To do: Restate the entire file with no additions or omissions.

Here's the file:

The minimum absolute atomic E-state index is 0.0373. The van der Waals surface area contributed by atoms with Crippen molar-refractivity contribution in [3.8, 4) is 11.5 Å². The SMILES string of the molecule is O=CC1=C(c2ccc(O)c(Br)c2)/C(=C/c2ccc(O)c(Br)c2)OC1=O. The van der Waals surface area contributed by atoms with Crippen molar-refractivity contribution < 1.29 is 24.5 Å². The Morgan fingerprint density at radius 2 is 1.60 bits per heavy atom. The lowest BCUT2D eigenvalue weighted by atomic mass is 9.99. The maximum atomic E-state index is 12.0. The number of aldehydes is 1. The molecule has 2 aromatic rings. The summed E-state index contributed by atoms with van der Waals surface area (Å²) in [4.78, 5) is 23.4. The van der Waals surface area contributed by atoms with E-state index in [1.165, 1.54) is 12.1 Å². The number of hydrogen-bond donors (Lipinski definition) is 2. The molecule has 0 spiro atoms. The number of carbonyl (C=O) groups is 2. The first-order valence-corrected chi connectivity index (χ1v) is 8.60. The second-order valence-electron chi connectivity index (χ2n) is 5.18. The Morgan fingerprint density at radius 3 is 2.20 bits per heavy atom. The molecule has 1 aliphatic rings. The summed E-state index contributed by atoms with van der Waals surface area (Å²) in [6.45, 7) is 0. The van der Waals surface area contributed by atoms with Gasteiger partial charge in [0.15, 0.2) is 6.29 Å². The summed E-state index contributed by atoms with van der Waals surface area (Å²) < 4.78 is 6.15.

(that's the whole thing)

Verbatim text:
The minimum absolute atomic E-state index is 0.0373. The van der Waals surface area contributed by atoms with Crippen molar-refractivity contribution in [3.8, 4) is 11.5 Å². The SMILES string of the molecule is O=CC1=C(c2ccc(O)c(Br)c2)/C(=C/c2ccc(O)c(Br)c2)OC1=O. The van der Waals surface area contributed by atoms with Crippen molar-refractivity contribution < 1.29 is 24.5 Å². The Morgan fingerprint density at radius 2 is 1.60 bits per heavy atom. The lowest BCUT2D eigenvalue weighted by atomic mass is 9.99. The maximum atomic E-state index is 12.0. The number of aldehydes is 1. The molecule has 2 aromatic rings. The summed E-state index contributed by atoms with van der Waals surface area (Å²) in [4.78, 5) is 23.4. The van der Waals surface area contributed by atoms with E-state index in [1.165, 1.54) is 12.1 Å². The number of hydrogen-bond donors (Lipinski definition) is 2. The molecule has 0 spiro atoms. The number of carbonyl (C=O) groups is 2. The first-order valence-corrected chi connectivity index (χ1v) is 8.60. The second-order valence-electron chi connectivity index (χ2n) is 5.18. The Morgan fingerprint density at radius 3 is 2.20 bits per heavy atom. The molecule has 1 aliphatic rings. The summed E-state index contributed by atoms with van der Waals surface area (Å²) in [6.45, 7) is 0. The van der Waals surface area contributed by atoms with Gasteiger partial charge in [0.15, 0.2) is 6.29 Å². The summed E-state index contributed by atoms with van der Waals surface area (Å²) < 4.78 is 6.15.